It would be very easy to echo those words; to feel that this is the ‘wrong’ time to rejoice in the birth of any child; the wrong time to rejoice at all. The world is burning and flooding; wars are raging and children are dying; famine is rampant and the political landscape as many of us have understood it for decades seems to be crumbling. The aftermath of the pandemic – and the threat of future pandemics – has left many people feeling tetchy, unsettled, grumpy and reluctant to trust. The message of the angel ‘do not be afraid’ seems to have a hollow ring – yet never has it been more important. ‘this is no time for a child to be born’ – yet it is the only time to be born and ‘Love still takes the risk of birth’ in spite of all our imperfection....
We also have a dangerous and inbuilt longing for things to be perfect and a sense of frustration when we and others fall short. We have had some of our very young grandchildren staying for a fortnight. Their longings are simple – a perfectly ripe banana that does not break! A cherry tomato with just the right degree of sweetness. A trip to the pool that is neither too hot nor too cold. The joy when these things are so even for an instant – and the terrible devastation when they are not! First World problems? – of course. Toddler tantrums? – naturally. But it is when the adults of the world throw toddler tantrums that the real troubles begin. And it often our misplaced, infant desire for the ‘perfect time’ that can wreak havoc at a festival such as Christmas.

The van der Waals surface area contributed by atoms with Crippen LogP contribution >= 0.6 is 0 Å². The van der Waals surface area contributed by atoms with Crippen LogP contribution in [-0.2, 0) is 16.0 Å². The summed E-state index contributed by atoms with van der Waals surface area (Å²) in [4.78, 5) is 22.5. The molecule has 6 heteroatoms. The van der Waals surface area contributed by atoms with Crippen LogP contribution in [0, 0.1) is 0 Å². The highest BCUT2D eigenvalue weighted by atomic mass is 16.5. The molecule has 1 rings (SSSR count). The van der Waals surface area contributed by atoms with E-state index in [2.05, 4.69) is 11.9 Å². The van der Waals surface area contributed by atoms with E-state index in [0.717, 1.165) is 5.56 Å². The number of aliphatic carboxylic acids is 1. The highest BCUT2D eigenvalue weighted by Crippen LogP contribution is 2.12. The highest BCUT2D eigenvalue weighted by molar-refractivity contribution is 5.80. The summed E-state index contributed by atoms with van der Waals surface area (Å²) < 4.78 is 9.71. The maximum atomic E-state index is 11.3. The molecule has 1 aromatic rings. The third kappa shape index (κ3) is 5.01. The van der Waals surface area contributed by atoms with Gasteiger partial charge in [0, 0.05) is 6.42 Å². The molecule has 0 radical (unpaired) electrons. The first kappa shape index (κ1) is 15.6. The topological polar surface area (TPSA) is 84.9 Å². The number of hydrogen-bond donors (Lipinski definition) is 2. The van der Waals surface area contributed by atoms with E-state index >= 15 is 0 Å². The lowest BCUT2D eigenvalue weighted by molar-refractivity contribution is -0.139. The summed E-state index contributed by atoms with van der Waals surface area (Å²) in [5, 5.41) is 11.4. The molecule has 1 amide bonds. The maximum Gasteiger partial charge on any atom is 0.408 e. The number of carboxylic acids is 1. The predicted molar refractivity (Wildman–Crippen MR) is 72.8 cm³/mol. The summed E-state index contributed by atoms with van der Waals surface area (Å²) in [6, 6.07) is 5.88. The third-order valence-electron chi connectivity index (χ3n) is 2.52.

So perhaps it is helpful to remember that the first Christmas was not perfect in any way. A child was born in an occupied middle eastern country. Their parents found themselves homeless with no safe place for the baby to be born and soon afterwards were forced from their home country into exile as refugees from the tyrant of the day, Herod. Their first visitors were outcast shepherds - the poorest of the poor – of course, because there is likely to be more openness to love there than in the corridors of power. The fact that this story is in itself far from ‘perfect’ and largely a theological concoction, does not matter because it is the theological point that matters. This was not a ‘perfect’ birth. It was ‘no time for a child to be born ‘ – yet Love took the risk of entering fully into our fragile human existence and entrusting their whole divine self to the human experience, both joyous and painful, in order truly to be ‘Emmanuel – God with us’.
In Jesus we see the infinity of God in a scrap of humanity, a child born in terrible circumstances – so that when we see a child born in terrible circumstances, or indeed any circumstances,we have a chance of seeing God. God risked everything on such risky love – and so must we.
the need for the risk of love
What do we risk when we love? We risk being hurt. We risk disappointment. We risk that in opening ourselves to joy we may open ourselves also to pain. We risk losing some part of ourselves and the things we thought mattered – but don’t really matter at all.
In The Four Loves CS Lewis writes:
“There is no safe investment. To love at all is to be vulnerable. Love anything, and your heart will certainly be wrung and possibly broken. If you want to make sure of keeping it intact, you must give your heart to no one, not even to an animal. Wrap it carefully round with hobbies and little luxuries; avoid all entanglements; lock it up safe in the casket or coffin of your selfishness. But in that casket—safe, dark, motionless, airless—it will change. It will not be broken; it will become unbreakable, impenetrable, irredeemable.